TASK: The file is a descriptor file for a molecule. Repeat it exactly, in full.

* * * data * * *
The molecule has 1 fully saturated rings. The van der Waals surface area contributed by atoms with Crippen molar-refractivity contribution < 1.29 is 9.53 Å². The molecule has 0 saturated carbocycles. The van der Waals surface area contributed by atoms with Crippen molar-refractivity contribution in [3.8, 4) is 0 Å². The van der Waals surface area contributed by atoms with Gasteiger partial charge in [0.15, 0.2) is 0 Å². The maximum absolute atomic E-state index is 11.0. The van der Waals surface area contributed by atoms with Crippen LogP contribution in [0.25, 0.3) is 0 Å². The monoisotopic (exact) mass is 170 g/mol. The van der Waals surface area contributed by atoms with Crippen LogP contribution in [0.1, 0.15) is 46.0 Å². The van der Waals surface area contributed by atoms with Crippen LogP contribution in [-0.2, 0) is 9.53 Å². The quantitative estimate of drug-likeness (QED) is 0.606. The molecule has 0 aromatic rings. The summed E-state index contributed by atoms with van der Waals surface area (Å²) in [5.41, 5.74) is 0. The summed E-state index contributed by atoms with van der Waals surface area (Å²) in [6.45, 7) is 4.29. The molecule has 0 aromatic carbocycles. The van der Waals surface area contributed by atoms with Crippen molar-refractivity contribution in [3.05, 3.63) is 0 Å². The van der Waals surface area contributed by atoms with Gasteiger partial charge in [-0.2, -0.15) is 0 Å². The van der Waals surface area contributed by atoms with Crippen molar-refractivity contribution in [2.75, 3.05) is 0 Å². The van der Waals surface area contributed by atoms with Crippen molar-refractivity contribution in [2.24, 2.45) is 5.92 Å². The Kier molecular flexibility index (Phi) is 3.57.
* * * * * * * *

The molecule has 1 fully saturated rings. The van der Waals surface area contributed by atoms with Crippen molar-refractivity contribution < 1.29 is 9.53 Å². The molecule has 0 saturated carbocycles. The van der Waals surface area contributed by atoms with Crippen molar-refractivity contribution in [3.8, 4) is 0 Å². The van der Waals surface area contributed by atoms with Gasteiger partial charge in [0.15, 0.2) is 0 Å². The maximum absolute atomic E-state index is 11.0. The van der Waals surface area contributed by atoms with Crippen LogP contribution in [0.25, 0.3) is 0 Å². The monoisotopic (exact) mass is 170 g/mol. The van der Waals surface area contributed by atoms with Crippen LogP contribution in [0.1, 0.15) is 46.0 Å². The van der Waals surface area contributed by atoms with Crippen LogP contribution in [-0.2, 0) is 9.53 Å². The quantitative estimate of drug-likeness (QED) is 0.606. The molecule has 0 aromatic rings. The summed E-state index contributed by atoms with van der Waals surface area (Å²) in [5.41, 5.74) is 0. The summed E-state index contributed by atoms with van der Waals surface area (Å²) in [6.45, 7) is 4.29. The molecule has 0 aromatic carbocycles. The van der Waals surface area contributed by atoms with Crippen molar-refractivity contribution in [3.05, 3.63) is 0 Å². The van der Waals surface area contributed by atoms with Gasteiger partial charge in [-0.2, -0.15) is 0 Å². The van der Waals surface area contributed by atoms with Crippen molar-refractivity contribution in [2.75, 3.05) is 0 Å². The van der Waals surface area contributed by atoms with Crippen molar-refractivity contribution in [2.24, 2.45) is 5.92 Å². The Kier molecular flexibility index (Phi) is 3.57.